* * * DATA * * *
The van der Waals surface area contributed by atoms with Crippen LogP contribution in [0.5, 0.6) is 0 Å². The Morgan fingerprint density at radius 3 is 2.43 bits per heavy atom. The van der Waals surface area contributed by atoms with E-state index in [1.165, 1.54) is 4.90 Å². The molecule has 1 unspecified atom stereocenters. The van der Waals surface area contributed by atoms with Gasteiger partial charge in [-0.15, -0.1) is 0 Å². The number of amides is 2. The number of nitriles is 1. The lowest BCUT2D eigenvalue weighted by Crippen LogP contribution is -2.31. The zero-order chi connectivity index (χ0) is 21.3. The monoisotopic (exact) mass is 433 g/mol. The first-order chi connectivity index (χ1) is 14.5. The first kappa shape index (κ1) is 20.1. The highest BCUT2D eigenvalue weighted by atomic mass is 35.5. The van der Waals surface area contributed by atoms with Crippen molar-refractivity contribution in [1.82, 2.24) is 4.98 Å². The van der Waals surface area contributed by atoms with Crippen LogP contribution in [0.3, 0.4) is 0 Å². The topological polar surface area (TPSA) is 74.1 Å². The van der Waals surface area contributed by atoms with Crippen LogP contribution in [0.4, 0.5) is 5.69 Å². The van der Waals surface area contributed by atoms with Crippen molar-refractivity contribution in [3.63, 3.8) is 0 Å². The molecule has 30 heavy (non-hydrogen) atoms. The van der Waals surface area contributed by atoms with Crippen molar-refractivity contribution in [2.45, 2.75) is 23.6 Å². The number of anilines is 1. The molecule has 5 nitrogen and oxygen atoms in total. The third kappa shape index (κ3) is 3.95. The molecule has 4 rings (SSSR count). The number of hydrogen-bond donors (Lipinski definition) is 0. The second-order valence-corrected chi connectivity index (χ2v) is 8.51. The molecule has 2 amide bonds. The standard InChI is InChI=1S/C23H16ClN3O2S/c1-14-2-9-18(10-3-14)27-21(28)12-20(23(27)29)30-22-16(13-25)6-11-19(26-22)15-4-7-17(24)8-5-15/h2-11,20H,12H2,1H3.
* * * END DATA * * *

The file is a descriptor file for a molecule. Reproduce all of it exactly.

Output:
The van der Waals surface area contributed by atoms with Crippen LogP contribution in [0.5, 0.6) is 0 Å². The Morgan fingerprint density at radius 3 is 2.43 bits per heavy atom. The van der Waals surface area contributed by atoms with E-state index in [1.165, 1.54) is 4.90 Å². The molecule has 1 unspecified atom stereocenters. The van der Waals surface area contributed by atoms with Gasteiger partial charge in [-0.15, -0.1) is 0 Å². The number of amides is 2. The number of nitriles is 1. The lowest BCUT2D eigenvalue weighted by Crippen LogP contribution is -2.31. The zero-order chi connectivity index (χ0) is 21.3. The monoisotopic (exact) mass is 433 g/mol. The first-order chi connectivity index (χ1) is 14.5. The first kappa shape index (κ1) is 20.1. The highest BCUT2D eigenvalue weighted by atomic mass is 35.5. The van der Waals surface area contributed by atoms with Crippen molar-refractivity contribution in [1.82, 2.24) is 4.98 Å². The van der Waals surface area contributed by atoms with Crippen LogP contribution in [0.3, 0.4) is 0 Å². The topological polar surface area (TPSA) is 74.1 Å². The van der Waals surface area contributed by atoms with Crippen LogP contribution in [0.4, 0.5) is 5.69 Å². The van der Waals surface area contributed by atoms with Crippen molar-refractivity contribution in [3.63, 3.8) is 0 Å². The molecule has 30 heavy (non-hydrogen) atoms. The van der Waals surface area contributed by atoms with Crippen molar-refractivity contribution in [2.45, 2.75) is 23.6 Å². The number of anilines is 1. The molecule has 5 nitrogen and oxygen atoms in total. The third kappa shape index (κ3) is 3.95. The molecule has 4 rings (SSSR count). The number of hydrogen-bond donors (Lipinski definition) is 0. The second-order valence-corrected chi connectivity index (χ2v) is 8.51. The molecule has 2 amide bonds. The standard InChI is InChI=1S/C23H16ClN3O2S/c1-14-2-9-18(10-3-14)27-21(28)12-20(23(27)29)30-22-16(13-25)6-11-19(26-22)15-4-7-17(24)8-5-15/h2-11,20H,12H2,1H3.